Is keeping guard geese on the farm a good way to protect chickens and other birds?
Is owning geese right for your homestead? Will they protect your flock of birds or simply be a nuisance? Is it expensive to keep geese? Do I have the right farm set up for geese? If you are looking for answers to these questions and all your geese questions, you are in the right place.
Keeping Guardian Geese is part of a series of articles about choosing the right farm animals for your homestead. You can read about the beginner’s guide to animals on the farm and how we answer the questions: What is the purpose, cost, advantages, disadvantages, and special considerations including temperament and behavior of each animal?
You can also sign up for my newsletter to receive a free worksheet outlining whether guardian geese are right for your homestead.
We have kept almost every farm animal at Cattle Upon a Hill. Our most recent addition has been keeping guard geese. Today, I am going to tell you about my experience with keeping guard geese. I will tell you the purpose, advantages, disadvantages, and special considerations when keeping guardian geese.
Expectations versus Reality of Keeping Guard Geese
I imagined keeping geese would be a whimsical fairytale much like that of Mother Goose. My perfect geese waddling around the farm as beautiful symbols of quiet, peaceful farm life. Wow, was I wrong! Geese are loud and very “social”.
Ever since I started keeping chickens, I have wanted to try to keep geese. I am blessed to live on a farm where I am able to keep many different kinds of birds. Currently, we have chickens, ducks, turkeys, guineas, and most recently geese. Each type of bird has its own personality. But none, quite like geese.
Keeping Guard Geese to protect against Predators
The reason I wanted to keep geese is that I have a predator problem. My chicken coop is behind our house on the edge of a wooded area. There are 15 acres of woods and many wild animals living in the woods including raccoons and foxes who think my chickens are an easy meal.
I have tried several methods to deter predators including trapping, guard dogs, and now we are trying geese. My children knew that I wanted geese. They were Mother’s Day shopping for me at the local farm store and there just happened to be goslings. My dear sons purchased a pair for me. Here are my cute, fluffy goslings when my sons presented them to me.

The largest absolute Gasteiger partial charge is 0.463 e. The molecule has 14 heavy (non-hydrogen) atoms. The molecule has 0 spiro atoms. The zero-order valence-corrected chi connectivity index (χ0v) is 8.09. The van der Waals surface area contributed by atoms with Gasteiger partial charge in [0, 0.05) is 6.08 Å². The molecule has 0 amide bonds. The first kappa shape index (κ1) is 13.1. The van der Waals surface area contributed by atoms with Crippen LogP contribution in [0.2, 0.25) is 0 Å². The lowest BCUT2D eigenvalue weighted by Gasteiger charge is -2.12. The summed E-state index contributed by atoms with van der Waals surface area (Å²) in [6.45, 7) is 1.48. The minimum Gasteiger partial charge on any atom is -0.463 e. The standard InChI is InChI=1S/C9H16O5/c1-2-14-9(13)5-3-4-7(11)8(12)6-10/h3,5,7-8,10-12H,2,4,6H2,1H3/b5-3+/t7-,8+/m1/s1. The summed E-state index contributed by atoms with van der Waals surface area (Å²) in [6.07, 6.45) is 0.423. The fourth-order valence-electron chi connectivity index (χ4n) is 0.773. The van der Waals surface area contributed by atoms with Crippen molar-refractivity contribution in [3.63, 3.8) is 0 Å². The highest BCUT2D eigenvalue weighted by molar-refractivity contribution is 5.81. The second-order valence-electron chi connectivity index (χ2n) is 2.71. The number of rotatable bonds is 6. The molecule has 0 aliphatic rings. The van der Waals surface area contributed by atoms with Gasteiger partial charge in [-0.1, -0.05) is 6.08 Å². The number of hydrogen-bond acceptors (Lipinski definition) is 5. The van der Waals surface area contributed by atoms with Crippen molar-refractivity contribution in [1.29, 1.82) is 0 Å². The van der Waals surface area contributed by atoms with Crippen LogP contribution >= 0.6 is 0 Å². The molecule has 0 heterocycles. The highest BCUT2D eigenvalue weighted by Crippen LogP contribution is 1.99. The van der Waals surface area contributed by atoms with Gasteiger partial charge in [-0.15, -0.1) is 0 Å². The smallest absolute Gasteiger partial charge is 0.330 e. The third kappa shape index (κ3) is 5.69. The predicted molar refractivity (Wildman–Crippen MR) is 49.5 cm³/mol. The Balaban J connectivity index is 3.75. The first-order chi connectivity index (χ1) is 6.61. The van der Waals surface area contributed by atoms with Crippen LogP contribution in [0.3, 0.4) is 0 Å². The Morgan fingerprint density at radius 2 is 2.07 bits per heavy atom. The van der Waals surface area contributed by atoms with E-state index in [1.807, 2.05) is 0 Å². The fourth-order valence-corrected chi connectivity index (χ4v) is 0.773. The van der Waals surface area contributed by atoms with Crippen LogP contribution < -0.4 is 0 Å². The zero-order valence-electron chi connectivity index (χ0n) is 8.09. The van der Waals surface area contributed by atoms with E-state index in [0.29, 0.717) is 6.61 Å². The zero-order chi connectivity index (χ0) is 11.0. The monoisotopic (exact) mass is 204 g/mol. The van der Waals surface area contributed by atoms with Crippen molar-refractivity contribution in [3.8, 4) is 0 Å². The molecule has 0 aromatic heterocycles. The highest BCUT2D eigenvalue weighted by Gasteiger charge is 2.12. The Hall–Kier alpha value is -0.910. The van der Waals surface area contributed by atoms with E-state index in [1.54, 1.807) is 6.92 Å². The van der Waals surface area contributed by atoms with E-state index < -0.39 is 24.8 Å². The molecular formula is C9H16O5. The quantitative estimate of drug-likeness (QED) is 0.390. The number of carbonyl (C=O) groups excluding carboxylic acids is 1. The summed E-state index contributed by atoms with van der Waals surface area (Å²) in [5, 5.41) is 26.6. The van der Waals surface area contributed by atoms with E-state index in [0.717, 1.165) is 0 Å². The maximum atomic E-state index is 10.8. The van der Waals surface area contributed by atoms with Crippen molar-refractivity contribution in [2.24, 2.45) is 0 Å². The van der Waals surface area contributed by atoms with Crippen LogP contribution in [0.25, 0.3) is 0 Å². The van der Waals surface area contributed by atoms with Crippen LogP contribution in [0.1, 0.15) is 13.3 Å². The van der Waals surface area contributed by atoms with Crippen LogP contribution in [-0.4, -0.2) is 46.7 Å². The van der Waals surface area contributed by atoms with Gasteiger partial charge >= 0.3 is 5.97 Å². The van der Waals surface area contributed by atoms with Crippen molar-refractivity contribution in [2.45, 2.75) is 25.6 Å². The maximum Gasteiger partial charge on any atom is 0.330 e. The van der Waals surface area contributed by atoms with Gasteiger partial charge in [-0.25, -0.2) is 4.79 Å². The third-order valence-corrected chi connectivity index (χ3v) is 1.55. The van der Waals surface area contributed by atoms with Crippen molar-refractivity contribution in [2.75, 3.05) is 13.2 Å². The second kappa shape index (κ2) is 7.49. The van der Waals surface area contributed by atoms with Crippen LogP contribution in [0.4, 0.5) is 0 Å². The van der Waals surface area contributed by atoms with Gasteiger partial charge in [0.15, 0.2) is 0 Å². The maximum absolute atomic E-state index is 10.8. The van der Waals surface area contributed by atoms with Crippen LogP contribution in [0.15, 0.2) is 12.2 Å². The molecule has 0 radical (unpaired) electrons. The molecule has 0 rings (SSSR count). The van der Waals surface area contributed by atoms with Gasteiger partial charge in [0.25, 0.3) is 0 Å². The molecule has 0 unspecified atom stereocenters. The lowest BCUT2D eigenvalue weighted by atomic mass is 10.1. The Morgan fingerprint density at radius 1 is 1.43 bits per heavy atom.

I have raised hundreds of chickens, some ducks, guineas, and even turkeys. None of these birds prepared me for raising geese. Geese have a “unique” temperament. I knew geese have a reputation for aggressive behavior. My plan was to handle them often and try to imprint myself as their mother goose.
This post may contain affiliate links. You can read my full disclosure here.
Imprinting is basically teaching the geese to identify with a specific human as a sense of identification. For example, the day we got the geese I acted as their mother and called to them “geese, geese” and they started following me around when we had them out of their brooder. They imprinted pretty well with me and still to this day, come running when I call them.
We kept our geese in the barn in an old water tank. I used the same set up as chicks: a brooder light, waterer, chick feed and straw as bedding. You can read more about starting happy, healthy chicks here. Here is a list of supplies for starting goslings.
I did add a flat 3 Gallon Rubber Feed Pan (like this one below) with water for the geese to swim in. It was messy, but they loved it.
Raising Guard Geese
As goslings, caring for the geese was much like caring for chicks. However, geese are much messier. They splash around in the water and then the bedding gets wet. Therefore, you will need to clean out much more often than chicks.
We also gave our goslings supervised time in the water. Since they were so small, we filled a 55-gallon drum that was cut in half with water and let them swim. Here is a short video. You can hear my daughter and I giggling at their adorable diving.
As our goslings grew, their need for water increase. Training young goslings to come when called is very helpful. We were able to walk them across the road to our seasonal pond. It is more like a large puddle, but as you can see in the video below, you can hear me calling the geese. They loved going to the pond.
Purpose of Keeping Geese
Once our pair of geese matured, I realized that we had a male and female. I also determined that they are Chinese Geese. When my son purchased them, they were sold as straight-run (unsexed) and hatchery choice (unknown breeds).
We introduced the geese to our flock of birds slowly by allowing them to free-range with the flock and finally placing them in the main coop at dusk. The geese seemed to adapt well, although they scared the guineas into the trees to roost at night.
Do Geese Really Protect?
As I mentioned, the reason I keep guard geese is to protect my other birds. Once the geese were sleeping in the coop, I observed their guardian instincts. They are very vocal and alert everyone of unusual activity. However, there was an opossum eating some grain right outside the coop one night when I shut them in. The geese were nowhere near the coop, in fact, they were hiding by our house. But they were being very loud.